Advisory boards, directly or indirectly, are part of our business lives. These boards are often in the background counseling or watching the backs of our management teams; they're helping steer
turnaround or growth of burgeoning businesses. They're five, 10 or 15 people strong. Not necessarily a board of directors, they are engaged individually to address very specific needs, and they
lend their collective firepower often in exchange for a bit of equity, additional sector visibility, or a nice quarterly dinner. You may rely on these boards or sit on them. And they seem increasingly
vital in these industrious times, when people and teams are continually pushing the rim of their own comfort zones.
If you are thinking about building a board, there's a lot of wisdom
to be shared on how to do it. I've been poking around on this front over the past year, and it's remarkable how obvious some of the published advice on how to build a board is. Like,
"Get help in the areas where you need it the most." Or, "Don't treat your advisory board like employees." Even, "Do your research and then get them on quickly."
Doesn't sound much different from arranging an obligatory dinner party for your spouse that you don't really feel like attending. Why take on the burden?Looks and
Feels Like a Mentor
At their best, advisory boards should truly mentor
a business. A good friend and business partner of mine, Carolyn Kepcher, does a lot of career coaching for
women, including talking to them about what makes for a strong mentoring relationship. Unlike the direct management relationship, there are nuances to the value exchange in these arrangements.
It's not always overt and may play out over time. I've never been one for formal mentoring in my own life. I have several secret mentors, people whom I watch, whose anecdotes I soak up, whose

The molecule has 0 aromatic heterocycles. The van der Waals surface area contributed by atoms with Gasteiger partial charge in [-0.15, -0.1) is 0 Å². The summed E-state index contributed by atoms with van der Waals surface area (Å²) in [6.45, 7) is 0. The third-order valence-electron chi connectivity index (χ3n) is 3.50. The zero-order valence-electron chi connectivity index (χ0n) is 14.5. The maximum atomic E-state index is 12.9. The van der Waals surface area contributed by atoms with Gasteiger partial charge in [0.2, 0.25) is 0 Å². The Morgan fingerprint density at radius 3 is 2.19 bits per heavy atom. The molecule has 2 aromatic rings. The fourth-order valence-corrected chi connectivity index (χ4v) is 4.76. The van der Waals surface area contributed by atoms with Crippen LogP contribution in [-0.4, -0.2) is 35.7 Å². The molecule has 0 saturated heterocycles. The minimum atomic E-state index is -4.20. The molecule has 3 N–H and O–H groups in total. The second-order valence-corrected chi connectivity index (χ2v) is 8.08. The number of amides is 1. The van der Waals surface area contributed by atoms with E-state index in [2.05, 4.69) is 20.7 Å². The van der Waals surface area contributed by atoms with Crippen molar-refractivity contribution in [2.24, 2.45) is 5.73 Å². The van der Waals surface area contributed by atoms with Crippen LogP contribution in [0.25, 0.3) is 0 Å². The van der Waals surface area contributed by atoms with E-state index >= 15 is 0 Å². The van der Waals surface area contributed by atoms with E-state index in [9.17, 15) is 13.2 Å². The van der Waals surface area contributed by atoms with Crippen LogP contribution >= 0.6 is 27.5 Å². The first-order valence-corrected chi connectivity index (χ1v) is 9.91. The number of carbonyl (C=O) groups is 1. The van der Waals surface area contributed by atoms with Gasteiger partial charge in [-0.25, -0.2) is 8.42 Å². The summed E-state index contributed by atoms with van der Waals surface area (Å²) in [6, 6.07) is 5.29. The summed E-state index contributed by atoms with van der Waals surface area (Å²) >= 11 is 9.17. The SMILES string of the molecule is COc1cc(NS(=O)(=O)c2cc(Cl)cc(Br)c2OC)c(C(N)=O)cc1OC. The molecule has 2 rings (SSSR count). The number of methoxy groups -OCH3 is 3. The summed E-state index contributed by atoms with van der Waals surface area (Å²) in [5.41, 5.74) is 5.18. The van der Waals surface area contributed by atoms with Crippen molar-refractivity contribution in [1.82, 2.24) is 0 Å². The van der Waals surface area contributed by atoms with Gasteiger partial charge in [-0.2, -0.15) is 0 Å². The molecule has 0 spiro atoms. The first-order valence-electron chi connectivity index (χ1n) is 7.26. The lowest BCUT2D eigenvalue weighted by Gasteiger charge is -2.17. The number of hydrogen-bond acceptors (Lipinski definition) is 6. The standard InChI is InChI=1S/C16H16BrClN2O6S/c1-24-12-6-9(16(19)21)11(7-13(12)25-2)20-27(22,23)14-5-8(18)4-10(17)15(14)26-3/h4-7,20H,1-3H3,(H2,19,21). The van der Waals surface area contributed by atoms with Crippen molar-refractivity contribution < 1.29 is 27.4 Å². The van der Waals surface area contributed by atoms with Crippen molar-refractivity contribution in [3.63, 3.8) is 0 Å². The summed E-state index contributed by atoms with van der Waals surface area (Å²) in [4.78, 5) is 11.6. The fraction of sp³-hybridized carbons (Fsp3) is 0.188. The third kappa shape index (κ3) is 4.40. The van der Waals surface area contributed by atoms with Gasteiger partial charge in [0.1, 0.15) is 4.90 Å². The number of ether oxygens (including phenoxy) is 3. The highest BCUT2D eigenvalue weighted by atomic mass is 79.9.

actions I might emulate from time to time. Some of these interactions span back to my teens.
If we look at building an advisory board as looking for an excellent mentor, it follows that we
might think of these boards as sort of a super-mentor. Areas of coverage might include: helping secure short-term financing or seed capital; providing intelligence on the relevant merger &
acquisition landscape; making key client introductions that previously have been a challenge for our own team; or helping shore up the business plan. Stuff that counts.Looks and Feels Like an Advisory Board
On the flip side, it's interesting to take this down to a personal level. Recently, a friend whose career I respect shared an
interesting personal view. She not only has mentors, but she has a bit of an informal advisory board of her own: her very own ad hoc council, a small assembly of people within her network who are
there for her on specific professional areas that she is working on developing.
I liked my friend's idea a lot. It has even more legs than the individual mentor relationship. I
think about what the advisory board for Kendall Allen, LLC, might have looked like if I knew way back when what I would need to know as life roared on. I imagine an advisory who could:
- Counsel me on how to monetize my moonlighting in the earliest days of my career, as I made the move from print to interactive, without cannibalizing my emerging social life.
- Guide me early on how to manage up, especially during a crisis that I may or may not have caused myself.
- Demonstrate how to know when the bell tolls for
- How to conduct diligence on a management team you are considering joining, above and beyond the usual taking a peek at credentials.
- Balance my
inner company girl and entrepreneurial spirit when looking at new opportunities.
This list is half serious and half in jest. I think I figured most of these things out with a few times
around the block, some through innate judgment and some through learned skills. And, I've got the bell-tolling thing down.
I do think that because there's an art to
building the right advisory board for your company, there is something to be said for making it personal and thinking about it as mentoring. And in the process, why not create one for yourself? The
business life and the career path are no longer two linear propositions. So, the very idea of having a personal advisory board honestly reflects the diversity and intense array of things we have to
understand and work toward mastering today, as our business settings shift.